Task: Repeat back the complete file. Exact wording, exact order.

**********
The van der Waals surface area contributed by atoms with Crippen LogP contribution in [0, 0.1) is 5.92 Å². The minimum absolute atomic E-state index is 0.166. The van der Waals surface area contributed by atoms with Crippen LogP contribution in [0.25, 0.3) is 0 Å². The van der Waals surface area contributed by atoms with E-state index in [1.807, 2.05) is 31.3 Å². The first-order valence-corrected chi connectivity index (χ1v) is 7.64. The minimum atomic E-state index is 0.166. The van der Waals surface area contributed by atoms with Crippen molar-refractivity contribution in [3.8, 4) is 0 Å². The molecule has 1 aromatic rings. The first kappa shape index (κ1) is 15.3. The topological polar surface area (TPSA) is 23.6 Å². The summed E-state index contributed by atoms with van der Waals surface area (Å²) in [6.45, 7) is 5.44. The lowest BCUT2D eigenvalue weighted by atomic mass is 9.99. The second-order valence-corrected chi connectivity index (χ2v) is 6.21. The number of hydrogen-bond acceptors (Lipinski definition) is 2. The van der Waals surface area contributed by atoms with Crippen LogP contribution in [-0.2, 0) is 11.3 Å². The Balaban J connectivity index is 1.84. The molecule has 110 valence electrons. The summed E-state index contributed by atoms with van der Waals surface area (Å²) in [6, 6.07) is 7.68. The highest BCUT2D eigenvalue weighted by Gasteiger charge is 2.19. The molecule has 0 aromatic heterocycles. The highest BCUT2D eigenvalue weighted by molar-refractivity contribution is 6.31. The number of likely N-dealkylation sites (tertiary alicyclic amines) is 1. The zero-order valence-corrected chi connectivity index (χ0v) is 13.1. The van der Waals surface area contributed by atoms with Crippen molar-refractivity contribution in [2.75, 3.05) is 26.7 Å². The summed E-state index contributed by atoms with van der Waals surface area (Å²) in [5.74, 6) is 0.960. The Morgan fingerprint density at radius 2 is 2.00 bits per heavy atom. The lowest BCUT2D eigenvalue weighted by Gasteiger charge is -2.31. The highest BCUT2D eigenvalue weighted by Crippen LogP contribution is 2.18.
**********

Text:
The van der Waals surface area contributed by atoms with Crippen LogP contribution in [0, 0.1) is 5.92 Å². The minimum absolute atomic E-state index is 0.166. The van der Waals surface area contributed by atoms with Crippen LogP contribution in [0.25, 0.3) is 0 Å². The van der Waals surface area contributed by atoms with E-state index in [1.807, 2.05) is 31.3 Å². The first-order valence-corrected chi connectivity index (χ1v) is 7.64. The minimum atomic E-state index is 0.166. The van der Waals surface area contributed by atoms with Crippen molar-refractivity contribution in [3.8, 4) is 0 Å². The molecule has 1 aromatic rings. The first kappa shape index (κ1) is 15.3. The topological polar surface area (TPSA) is 23.6 Å². The summed E-state index contributed by atoms with van der Waals surface area (Å²) in [6.45, 7) is 5.44. The lowest BCUT2D eigenvalue weighted by atomic mass is 9.99. The second-order valence-corrected chi connectivity index (χ2v) is 6.21. The number of hydrogen-bond acceptors (Lipinski definition) is 2. The van der Waals surface area contributed by atoms with Crippen LogP contribution in [-0.2, 0) is 11.3 Å². The Balaban J connectivity index is 1.84. The molecule has 110 valence electrons. The summed E-state index contributed by atoms with van der Waals surface area (Å²) in [6, 6.07) is 7.68. The highest BCUT2D eigenvalue weighted by Gasteiger charge is 2.19. The molecule has 0 aromatic heterocycles. The highest BCUT2D eigenvalue weighted by molar-refractivity contribution is 6.31. The number of likely N-dealkylation sites (tertiary alicyclic amines) is 1. The zero-order valence-corrected chi connectivity index (χ0v) is 13.1. The van der Waals surface area contributed by atoms with Crippen molar-refractivity contribution in [2.75, 3.05) is 26.7 Å². The summed E-state index contributed by atoms with van der Waals surface area (Å²) in [5.74, 6) is 0.960. The Morgan fingerprint density at radius 2 is 2.00 bits per heavy atom. The lowest BCUT2D eigenvalue weighted by Gasteiger charge is -2.31. The highest BCUT2D eigenvalue weighted by Crippen LogP contribution is 2.18.